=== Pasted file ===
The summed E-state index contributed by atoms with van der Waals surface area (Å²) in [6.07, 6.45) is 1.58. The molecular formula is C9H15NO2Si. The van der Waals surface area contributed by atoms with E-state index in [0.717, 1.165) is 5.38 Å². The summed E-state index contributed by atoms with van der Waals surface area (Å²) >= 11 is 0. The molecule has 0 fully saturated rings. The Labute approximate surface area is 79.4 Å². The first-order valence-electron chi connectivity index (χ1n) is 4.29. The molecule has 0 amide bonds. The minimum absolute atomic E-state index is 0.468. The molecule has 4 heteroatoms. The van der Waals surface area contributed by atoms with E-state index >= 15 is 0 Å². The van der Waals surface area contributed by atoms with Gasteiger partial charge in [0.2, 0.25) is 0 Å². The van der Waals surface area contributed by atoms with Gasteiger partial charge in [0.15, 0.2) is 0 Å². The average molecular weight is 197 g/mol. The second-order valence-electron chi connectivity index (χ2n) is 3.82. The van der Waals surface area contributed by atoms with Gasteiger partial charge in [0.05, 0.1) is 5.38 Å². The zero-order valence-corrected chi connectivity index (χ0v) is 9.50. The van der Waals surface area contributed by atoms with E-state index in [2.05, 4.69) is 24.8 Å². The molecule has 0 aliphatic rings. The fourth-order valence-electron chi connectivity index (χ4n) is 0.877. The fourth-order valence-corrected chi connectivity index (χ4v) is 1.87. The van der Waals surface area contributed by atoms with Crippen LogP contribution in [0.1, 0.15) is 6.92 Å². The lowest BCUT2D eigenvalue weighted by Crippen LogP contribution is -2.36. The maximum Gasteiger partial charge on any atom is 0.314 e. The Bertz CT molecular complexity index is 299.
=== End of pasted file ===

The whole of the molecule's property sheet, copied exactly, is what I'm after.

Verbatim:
The summed E-state index contributed by atoms with van der Waals surface area (Å²) in [6.07, 6.45) is 1.58. The molecular formula is C9H15NO2Si. The van der Waals surface area contributed by atoms with E-state index in [0.717, 1.165) is 5.38 Å². The summed E-state index contributed by atoms with van der Waals surface area (Å²) >= 11 is 0. The molecule has 0 fully saturated rings. The Labute approximate surface area is 79.4 Å². The first-order valence-electron chi connectivity index (χ1n) is 4.29. The molecule has 0 amide bonds. The minimum absolute atomic E-state index is 0.468. The molecule has 4 heteroatoms. The van der Waals surface area contributed by atoms with E-state index >= 15 is 0 Å². The van der Waals surface area contributed by atoms with Gasteiger partial charge in [0.2, 0.25) is 0 Å². The van der Waals surface area contributed by atoms with Gasteiger partial charge in [0.15, 0.2) is 0 Å². The average molecular weight is 197 g/mol. The second-order valence-electron chi connectivity index (χ2n) is 3.82. The van der Waals surface area contributed by atoms with Gasteiger partial charge in [0.05, 0.1) is 5.38 Å². The zero-order valence-corrected chi connectivity index (χ0v) is 9.50. The van der Waals surface area contributed by atoms with E-state index in [2.05, 4.69) is 24.8 Å². The molecule has 0 aliphatic rings. The fourth-order valence-electron chi connectivity index (χ4n) is 0.877. The fourth-order valence-corrected chi connectivity index (χ4v) is 1.87. The van der Waals surface area contributed by atoms with Crippen LogP contribution in [0.1, 0.15) is 6.92 Å². The lowest BCUT2D eigenvalue weighted by Crippen LogP contribution is -2.36. The maximum Gasteiger partial charge on any atom is 0.314 e. The Bertz CT molecular complexity index is 299.